CIA officer reports Havana syndrome symptoms on India trip -reports By Reuters
WASHINGTON (Reuters) – A CIA officer who was traveling with agency director William Burns to India this month reported symptoms consistent with Havana syndrome, CNN and the New York Times reported on Monday.
The victim, who was not identified, had to receive medical attention, CNN reported https://edition.cnn.com/2021/09/20/politics/cia-director-havana-syndrome-india-trip/index.html, citing unnamed sources.
Havana syndrome is a strange set of conditions that causes migraines, dizziness, nausea and memory lapses in some 200 U.S. personnel and their families. In 2016, officials from the U.S. Embassy in Cuba first noticed it.
A spokesperson from the CIA said that it does not comment upon specific officers or incidents. The spokesperson stated that protocols are in place to ensure individuals receive appropriate treatment if they report any unusual health issues.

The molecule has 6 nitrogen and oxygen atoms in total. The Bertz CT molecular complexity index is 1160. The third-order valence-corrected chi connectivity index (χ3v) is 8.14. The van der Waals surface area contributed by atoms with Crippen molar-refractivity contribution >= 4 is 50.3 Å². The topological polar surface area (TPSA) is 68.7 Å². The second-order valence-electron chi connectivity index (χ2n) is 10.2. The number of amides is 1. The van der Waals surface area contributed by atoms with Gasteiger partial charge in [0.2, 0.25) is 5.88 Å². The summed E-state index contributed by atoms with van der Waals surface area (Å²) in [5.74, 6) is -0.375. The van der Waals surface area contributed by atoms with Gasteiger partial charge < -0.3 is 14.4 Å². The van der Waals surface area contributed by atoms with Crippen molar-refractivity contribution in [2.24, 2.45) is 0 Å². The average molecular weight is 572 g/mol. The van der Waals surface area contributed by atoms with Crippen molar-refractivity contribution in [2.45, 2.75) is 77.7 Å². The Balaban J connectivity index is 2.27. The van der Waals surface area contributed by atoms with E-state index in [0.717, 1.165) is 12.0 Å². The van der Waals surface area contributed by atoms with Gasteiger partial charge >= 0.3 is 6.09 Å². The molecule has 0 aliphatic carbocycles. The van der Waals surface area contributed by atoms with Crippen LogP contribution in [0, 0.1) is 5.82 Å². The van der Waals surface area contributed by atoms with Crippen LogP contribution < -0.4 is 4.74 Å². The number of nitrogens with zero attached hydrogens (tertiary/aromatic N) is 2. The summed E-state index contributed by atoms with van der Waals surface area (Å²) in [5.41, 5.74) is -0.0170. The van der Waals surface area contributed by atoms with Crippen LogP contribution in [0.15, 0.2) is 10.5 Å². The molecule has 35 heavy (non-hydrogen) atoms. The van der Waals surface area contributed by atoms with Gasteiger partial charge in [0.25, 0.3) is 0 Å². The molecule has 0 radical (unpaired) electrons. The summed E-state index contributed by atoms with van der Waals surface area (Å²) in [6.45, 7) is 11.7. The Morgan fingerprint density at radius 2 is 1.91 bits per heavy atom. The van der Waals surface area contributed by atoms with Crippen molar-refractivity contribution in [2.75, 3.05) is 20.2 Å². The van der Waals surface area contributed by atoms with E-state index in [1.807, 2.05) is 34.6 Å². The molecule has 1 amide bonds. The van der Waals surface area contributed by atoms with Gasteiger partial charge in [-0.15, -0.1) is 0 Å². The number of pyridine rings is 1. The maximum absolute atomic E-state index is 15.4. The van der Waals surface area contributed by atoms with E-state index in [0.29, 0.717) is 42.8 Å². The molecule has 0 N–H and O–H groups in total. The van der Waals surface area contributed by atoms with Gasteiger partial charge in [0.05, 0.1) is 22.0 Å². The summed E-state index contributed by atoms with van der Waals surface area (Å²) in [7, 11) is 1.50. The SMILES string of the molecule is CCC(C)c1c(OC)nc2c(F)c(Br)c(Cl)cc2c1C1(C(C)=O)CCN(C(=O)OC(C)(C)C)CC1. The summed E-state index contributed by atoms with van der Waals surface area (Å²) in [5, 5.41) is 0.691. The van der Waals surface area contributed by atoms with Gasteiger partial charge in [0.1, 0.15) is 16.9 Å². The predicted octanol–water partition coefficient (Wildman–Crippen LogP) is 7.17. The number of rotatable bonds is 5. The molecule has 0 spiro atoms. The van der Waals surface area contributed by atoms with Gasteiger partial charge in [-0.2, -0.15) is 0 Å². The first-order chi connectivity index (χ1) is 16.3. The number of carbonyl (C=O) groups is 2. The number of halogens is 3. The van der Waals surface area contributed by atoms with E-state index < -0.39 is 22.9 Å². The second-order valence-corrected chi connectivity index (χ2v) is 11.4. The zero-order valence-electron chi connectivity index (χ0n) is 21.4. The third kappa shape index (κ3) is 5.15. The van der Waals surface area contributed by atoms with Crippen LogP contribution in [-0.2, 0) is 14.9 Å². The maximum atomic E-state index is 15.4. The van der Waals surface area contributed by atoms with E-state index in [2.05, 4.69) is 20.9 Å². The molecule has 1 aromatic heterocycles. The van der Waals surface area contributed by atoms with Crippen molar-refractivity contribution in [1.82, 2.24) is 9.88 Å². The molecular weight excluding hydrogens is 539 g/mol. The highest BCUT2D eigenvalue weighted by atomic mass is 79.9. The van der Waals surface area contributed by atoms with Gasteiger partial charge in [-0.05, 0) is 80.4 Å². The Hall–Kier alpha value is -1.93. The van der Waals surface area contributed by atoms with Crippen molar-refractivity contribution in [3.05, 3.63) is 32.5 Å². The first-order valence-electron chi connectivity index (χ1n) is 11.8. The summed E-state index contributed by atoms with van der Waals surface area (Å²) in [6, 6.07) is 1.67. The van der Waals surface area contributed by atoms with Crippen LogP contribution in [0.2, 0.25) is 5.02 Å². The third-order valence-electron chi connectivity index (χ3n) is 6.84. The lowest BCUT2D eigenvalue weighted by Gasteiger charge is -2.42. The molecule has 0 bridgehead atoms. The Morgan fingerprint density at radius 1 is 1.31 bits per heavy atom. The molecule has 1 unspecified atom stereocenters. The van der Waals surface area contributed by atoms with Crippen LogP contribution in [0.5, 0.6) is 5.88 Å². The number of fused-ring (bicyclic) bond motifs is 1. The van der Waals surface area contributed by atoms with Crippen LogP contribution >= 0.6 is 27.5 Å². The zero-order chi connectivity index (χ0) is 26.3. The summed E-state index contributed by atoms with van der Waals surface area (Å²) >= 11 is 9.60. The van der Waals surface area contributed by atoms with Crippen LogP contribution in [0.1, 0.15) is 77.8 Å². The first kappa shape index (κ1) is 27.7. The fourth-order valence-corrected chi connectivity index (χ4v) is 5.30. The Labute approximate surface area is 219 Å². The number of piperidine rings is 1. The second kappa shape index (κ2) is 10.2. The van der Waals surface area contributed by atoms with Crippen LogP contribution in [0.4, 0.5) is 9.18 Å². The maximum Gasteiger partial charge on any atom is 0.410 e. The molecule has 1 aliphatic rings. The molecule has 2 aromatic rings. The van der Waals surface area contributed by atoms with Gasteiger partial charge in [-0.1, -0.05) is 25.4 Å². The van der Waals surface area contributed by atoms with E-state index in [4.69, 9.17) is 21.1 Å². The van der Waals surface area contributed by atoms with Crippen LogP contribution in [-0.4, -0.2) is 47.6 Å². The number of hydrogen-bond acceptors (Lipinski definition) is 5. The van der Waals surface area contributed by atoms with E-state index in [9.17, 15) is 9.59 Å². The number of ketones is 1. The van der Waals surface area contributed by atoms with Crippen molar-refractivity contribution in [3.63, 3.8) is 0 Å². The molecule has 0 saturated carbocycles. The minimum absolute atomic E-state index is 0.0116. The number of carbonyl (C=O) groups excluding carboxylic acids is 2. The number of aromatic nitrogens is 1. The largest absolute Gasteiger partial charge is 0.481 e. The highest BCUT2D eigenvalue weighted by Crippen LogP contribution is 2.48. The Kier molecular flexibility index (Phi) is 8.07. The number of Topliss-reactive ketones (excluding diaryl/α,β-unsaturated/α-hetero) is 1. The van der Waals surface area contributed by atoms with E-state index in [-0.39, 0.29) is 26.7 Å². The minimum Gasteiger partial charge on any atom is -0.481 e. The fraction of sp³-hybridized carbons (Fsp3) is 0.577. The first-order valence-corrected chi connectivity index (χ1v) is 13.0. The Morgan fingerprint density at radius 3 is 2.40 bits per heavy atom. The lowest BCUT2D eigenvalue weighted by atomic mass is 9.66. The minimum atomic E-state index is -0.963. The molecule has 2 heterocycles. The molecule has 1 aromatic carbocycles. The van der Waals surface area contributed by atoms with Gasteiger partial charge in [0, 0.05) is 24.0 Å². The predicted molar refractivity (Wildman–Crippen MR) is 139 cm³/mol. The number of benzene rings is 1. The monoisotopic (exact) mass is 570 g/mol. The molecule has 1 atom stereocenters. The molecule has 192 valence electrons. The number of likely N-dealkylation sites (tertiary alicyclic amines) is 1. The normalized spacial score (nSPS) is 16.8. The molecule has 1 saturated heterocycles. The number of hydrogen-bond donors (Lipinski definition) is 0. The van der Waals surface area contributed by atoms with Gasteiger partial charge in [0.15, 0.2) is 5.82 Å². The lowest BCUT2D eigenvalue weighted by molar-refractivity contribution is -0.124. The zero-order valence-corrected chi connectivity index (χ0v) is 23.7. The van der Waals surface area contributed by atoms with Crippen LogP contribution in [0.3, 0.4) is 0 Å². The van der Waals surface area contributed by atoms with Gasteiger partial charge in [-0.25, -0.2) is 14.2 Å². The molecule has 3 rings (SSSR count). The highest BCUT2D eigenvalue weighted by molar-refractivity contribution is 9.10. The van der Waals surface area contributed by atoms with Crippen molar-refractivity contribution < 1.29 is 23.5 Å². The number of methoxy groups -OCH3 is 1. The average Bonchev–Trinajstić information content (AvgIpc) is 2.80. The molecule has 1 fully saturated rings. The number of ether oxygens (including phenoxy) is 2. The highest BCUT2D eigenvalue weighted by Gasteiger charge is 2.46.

After a U.S. Embassy report that someone had suffered from Havana syndrome, Kamala Harris, Vice President of the United States delayed Kamala Harris’ arrival in Hanoi by three hours.
Burns claimed in July that he had appointed an ex-officio officer, who was responsible for the search for Osama ben Laden, to the task force investigating the condition.
The most likely explanation for the syndrome was found by the U.S. National Academy of Sciences Panel.
Burns stated that there’s a strong chance that the syndrome was intentionally created and Russia may be to blame.
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